Dr Hannah Daly on SUVs & immediate climate action

7 February 2022 

If you’ve been tuned into climate news as-of-late – you’ve probably heard a lot about the climate problems SUVs pose and the need for immediate emissions reductions. 

So we wanted to speak to Dr Hannah Daly of University College Cork about both. 

Note: this conversation has been edited for length and clarity. 

In a piece for RTÉ last week, you noted that SUVs emit 20 per cent more than medium sized cars – could you elaborate on that? 

The technical engine efficiency has improved over time in all cars, but SUVs have elevated seating positions, they’re less aerodynamic and they tend to be heavier. This acts against efficiency – so that means if you’re putting the same engine into a smaller, more aerodynamic car, it would take significantly less fuel to drive it. 

As a consequence, technical engine efficiency gains that have improved over time aren’t seen in car fleet efficiency. New cars have not improved significantly in their efficiency over time simply because these gains have been rolled into having bigger, heavier, less aerodynamic cars. 

You also mentioned that the impacts of SUVs go a lot further than just emissions. 

In that piece, I spoke about two self-reinforcing cycles. First of all, SUVs are larger and they will come out better in a collision. People who drive smaller cars on the road will feel more vulnerable if there’s more SUVs on the road, so it’s this arms race almost whereby people feel safer if they’re surrounded by big cars and they themselves have a big car.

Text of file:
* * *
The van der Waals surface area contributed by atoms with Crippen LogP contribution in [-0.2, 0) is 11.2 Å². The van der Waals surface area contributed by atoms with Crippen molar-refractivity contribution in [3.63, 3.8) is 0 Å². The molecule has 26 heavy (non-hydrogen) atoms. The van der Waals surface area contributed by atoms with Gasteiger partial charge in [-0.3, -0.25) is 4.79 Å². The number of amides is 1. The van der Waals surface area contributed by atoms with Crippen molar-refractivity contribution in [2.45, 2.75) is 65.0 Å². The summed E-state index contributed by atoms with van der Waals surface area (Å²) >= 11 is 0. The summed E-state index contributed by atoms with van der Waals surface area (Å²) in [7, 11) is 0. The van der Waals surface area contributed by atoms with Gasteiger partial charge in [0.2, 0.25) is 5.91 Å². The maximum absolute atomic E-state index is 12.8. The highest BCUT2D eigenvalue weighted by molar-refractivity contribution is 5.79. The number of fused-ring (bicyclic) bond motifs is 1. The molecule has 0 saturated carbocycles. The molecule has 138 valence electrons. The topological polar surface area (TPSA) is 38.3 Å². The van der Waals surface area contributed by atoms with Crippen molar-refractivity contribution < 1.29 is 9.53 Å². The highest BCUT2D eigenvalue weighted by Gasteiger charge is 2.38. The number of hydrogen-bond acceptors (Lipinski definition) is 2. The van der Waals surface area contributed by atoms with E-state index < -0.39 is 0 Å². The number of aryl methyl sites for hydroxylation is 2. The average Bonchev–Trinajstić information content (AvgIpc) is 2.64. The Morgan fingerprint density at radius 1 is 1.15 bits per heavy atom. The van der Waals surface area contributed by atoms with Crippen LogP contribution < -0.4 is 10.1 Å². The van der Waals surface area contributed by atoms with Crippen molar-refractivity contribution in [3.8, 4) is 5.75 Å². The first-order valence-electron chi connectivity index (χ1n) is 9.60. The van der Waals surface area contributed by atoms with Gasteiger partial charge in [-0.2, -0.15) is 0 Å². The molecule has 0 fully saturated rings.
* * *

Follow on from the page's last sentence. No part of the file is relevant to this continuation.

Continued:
The second one is that the bigger the cars that are on the road, the less safe it is for pedestrians, cyclists, and other road users. You have kids who are too vulnerable to cycle to school, so parents would be more encouraged to drive them to school instead of walking or cycling. 

It also makes a less pleasant urban environment. The area needed for storing private cars when they’re not in use is astounding and it means there is very little public space for other things. In my local town I feel like most of the traffic is people circulating looking for a parking space because they want to park as close as possible to the shops because the footpaths are terrible. 

But if we got most of the cars out of the town, it would be a much more pleasant environment to be in and it wouldn’t be such a problem to park on the outskirts or to walk or cycle from your home. 

When the Joint Oireachtas Committee on Climate Action were holding sessions at the start of the year on carbon budgets, yourself and other climate scientists were stressing that we need to see immediate emission reductions. What kind of effect would reducing SUVs have in the short-term?

The key point I wanted to get across there [during those sessions] is that it’s no longer about achieving a certain level of green energy, such as wind energy targets for 2030. It’s about minimising additional new investment in technologies like fossil fuel cars – not just SUVs, but they are emblematic of the problem. 

Every new petrol or diesel car that’s sold now will be emitting for up to 20 years, which is why I tackle the issue of new car sales.